Friday, August 24, 2007

Buyers market

On days when our lead story is about a big crime, we'll typically hear from readers denouncing the "sensational" nature of the paper. "You're worse than the tabloids," they'll say.

You know what else happens when there's a big crime story atop the front page? We sell more papers, usually lots more.

Today, for example, with our coverage of the drug bust in Midtown, it's hard to find a Freeman in and around Kingston.

Like rubberneckers on a highway who slow down to view a wreck, even people who normally eschew newspapers will plunk down four bits for a copy with a tasty crime splashed above the fold on Page 1.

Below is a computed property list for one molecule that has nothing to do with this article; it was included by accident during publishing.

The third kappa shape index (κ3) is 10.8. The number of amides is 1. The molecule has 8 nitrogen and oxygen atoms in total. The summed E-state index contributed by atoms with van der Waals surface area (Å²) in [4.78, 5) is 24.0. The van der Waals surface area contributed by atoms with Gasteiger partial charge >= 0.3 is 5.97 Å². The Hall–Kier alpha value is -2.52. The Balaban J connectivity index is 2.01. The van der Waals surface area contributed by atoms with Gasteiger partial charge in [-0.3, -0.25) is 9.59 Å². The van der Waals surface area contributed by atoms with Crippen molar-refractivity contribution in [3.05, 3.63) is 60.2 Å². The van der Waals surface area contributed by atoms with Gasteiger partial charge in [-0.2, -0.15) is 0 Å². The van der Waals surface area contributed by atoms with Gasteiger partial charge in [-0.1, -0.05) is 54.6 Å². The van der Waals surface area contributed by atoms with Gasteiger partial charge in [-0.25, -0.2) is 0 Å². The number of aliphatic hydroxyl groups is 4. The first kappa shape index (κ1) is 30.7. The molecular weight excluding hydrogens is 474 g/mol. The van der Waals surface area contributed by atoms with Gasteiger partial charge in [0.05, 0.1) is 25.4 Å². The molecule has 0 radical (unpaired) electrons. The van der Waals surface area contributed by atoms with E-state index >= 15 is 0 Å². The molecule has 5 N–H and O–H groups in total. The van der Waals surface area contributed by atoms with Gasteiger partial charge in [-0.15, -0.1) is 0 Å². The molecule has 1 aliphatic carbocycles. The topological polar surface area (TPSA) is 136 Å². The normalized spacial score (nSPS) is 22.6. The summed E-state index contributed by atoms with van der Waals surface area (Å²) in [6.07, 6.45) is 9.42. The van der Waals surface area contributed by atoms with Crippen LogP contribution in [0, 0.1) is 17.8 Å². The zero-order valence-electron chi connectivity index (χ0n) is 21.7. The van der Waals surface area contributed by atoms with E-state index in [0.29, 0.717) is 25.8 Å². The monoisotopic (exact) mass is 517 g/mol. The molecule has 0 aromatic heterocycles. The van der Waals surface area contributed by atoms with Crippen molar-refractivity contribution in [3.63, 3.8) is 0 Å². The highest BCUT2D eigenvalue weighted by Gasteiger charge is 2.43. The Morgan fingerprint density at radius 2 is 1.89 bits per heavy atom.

It's tempting to ask the editors to routinely take the most important police blotter story of the day and move it from Page 2 to the front. But we don't go that route, in part because this isn't Dodge City, so most local crime news doesn't usually rate Page 1 attention and we don't force feed it.

But when there's a meaty story like the one, it's atop Page 1 because it's important news. That it helps sell copies is a silver lining for us.
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